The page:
Source: Howard Lempel, Ross A. Hammond, Joshua M. Epstein, Brookings Institution, September 30, 2009
From the abstract:
School closure is an important component of U.S. pandemic flu mitigation strategy. The benefit is a reduction in epidemic severity through reduction in school-age contacts. However, school closure involves two types of cost. First is the direct economic impact of the worker absenteeism generated by school closures. Second, many of the relevant absentees will be health care workers themselves, which will adversely affect the delivery of vaccine and other emergency services. Neither of these costs has been estimated in detail for the United States. We offer detailed estimates, and improve on the methodologies thus far employed in the non-U.S. literature. We give estimates of both the direct economic and health care impacts for school closure durations of 2, 4, 8, and 12 weeks under a range of assumptions. We find that closing all schools in the U.S. for four weeks could cost between $10 and $47 billion dollars (0.1-0.3% of GDP) and lead to a reduction of 6% to 19% in key health care personnel. These should be considered conservative (i.e., low) economic estimates in that earnings rather than total compensation are used to calculate costs. We also provide per student costs, so regionally heterogeneous policies can be evaluated. These estimates permit the epidemiological benefits of school closure to be compared to the costs at multiple scales and over many durations.
Source: Barbara A. Mark, Lisa Lindley, Cheryl B. Jones, Policy, Politics, & Nursing Practice, Vol. 10, No. 2, May 2009
From the abstract:
The authors examined the relationship between nurse working conditions and nursing unit costs in 210 general medical, general surgical, and general medical surgical units in 112 randomly selected U.S. hospitals. Data were collected from registered nurses (N = 3,747 and 2,878), patients (N = 2,100), study coordinators, and secondary data sources. After controlling for relevant hospital, nursing unit, and patient characteristics, the authors found that good working conditions did not increase nursing unit costs. Teaching status was associated with higher costs, whereas larger unit size was associated with lower costs. Higher proportions of registered nurses and licensed practical nurse staffing were also associated with higher costs. Patient variables were not significantly related to costs. We suggest a variety of strategies that managers may use to improve working conditions.
Source: Ralph A. Hanson, Fred Niedermeyer, 3RsPlus, Inc., February 4, 2009
From the abstract:
Public schools provide many services in addition to academic instruction and childcare for which they receive little credit. School nursing services is one such area, and provides important benefits to individual students and the general citizenry. However, the extent to which these services are delivered to students are seldom clearly described, and the costs of delivering them are buried deep in administrative budgets. Thus, what taxpayers are getting for their money is unknown. As a results, nursing and many other school services are easily targeted for downsizing and budget cutbacks. This is not good educational policy, and it is poor management.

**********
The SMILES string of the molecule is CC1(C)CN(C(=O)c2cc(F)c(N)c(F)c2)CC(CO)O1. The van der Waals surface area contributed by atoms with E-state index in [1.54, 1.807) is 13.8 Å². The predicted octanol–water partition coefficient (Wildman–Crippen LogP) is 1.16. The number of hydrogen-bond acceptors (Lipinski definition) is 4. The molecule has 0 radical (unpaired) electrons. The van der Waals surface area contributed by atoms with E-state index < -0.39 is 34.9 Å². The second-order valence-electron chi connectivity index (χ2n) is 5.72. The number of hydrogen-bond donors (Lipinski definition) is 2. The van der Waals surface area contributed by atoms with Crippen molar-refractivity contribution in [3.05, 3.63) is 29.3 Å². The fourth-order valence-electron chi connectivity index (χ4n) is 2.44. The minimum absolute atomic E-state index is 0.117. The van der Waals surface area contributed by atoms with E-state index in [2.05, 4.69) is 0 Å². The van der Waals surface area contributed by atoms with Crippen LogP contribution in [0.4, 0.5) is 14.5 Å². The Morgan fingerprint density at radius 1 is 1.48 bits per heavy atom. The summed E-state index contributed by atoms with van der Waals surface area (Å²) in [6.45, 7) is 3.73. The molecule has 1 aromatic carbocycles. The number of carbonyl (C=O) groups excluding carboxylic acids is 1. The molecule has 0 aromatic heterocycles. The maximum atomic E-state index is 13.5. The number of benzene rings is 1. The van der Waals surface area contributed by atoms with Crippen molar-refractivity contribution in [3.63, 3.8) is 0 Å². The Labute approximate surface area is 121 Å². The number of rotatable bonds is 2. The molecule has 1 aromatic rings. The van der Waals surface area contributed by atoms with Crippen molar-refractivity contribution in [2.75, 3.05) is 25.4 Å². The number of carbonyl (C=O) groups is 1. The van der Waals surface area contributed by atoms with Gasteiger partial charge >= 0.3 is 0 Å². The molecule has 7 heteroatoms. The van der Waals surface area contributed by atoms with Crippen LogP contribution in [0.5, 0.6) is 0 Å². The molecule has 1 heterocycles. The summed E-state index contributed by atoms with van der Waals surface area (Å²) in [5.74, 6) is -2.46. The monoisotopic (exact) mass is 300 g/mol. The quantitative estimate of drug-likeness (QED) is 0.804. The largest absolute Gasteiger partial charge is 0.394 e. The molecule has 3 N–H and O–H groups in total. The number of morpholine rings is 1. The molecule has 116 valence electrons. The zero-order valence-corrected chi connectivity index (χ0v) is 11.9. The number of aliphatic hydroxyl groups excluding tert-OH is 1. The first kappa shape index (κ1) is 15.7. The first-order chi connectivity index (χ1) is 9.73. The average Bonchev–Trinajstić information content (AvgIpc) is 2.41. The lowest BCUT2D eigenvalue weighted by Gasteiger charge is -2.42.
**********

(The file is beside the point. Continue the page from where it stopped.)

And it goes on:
The three-year study presented here was a programmatic R&D effort to help a large, urban school district develop and implement the Nursing Accomplishment Information System (NAIS), an information management system that allowed the district to (a) clearly define its nursing services, (b) track the extent to which these services were actually delivered, and (c) calculate the costs of these services. As a result, the district found, and was able to communicate its constituencies, that it was delivering an impressive array of nursing services to students in a very cost-effective manner. Thus, the study yielded an operational prototype that can be used to determine and manage the costs and benefits of any service provided by a public school district.
Source: Marcia Faller, AMN Healthcare, September 23, 2009
Because quality is increasingly linked to a hospital’s financial health, adverse outcomes related to inadequate staffing will have a growing impact on a hospital’s bottom line. The most direct example of the quality-finance link can be seen in the Center for Medicare & Medicaid Services’ (CMS) 2008 Inpatient Prospective Payment System rules, which state that hospitals will no longer be reimbursed for any patient care needed as a result of a hospital-acquired condition, such as certain mistakes called “never events.” Many of these events can be directly tied to or influenced by nursing care. A study, done by the American Nurses Association in 2000, showed that hospital-acquired events like postoperative infections, urinary tract infections, pneumonia and pressure ulcers were preventable conditions that could be reduced with increased nurse staffing.
Source: Robert Wood Johnson Foundation, August 31, 2009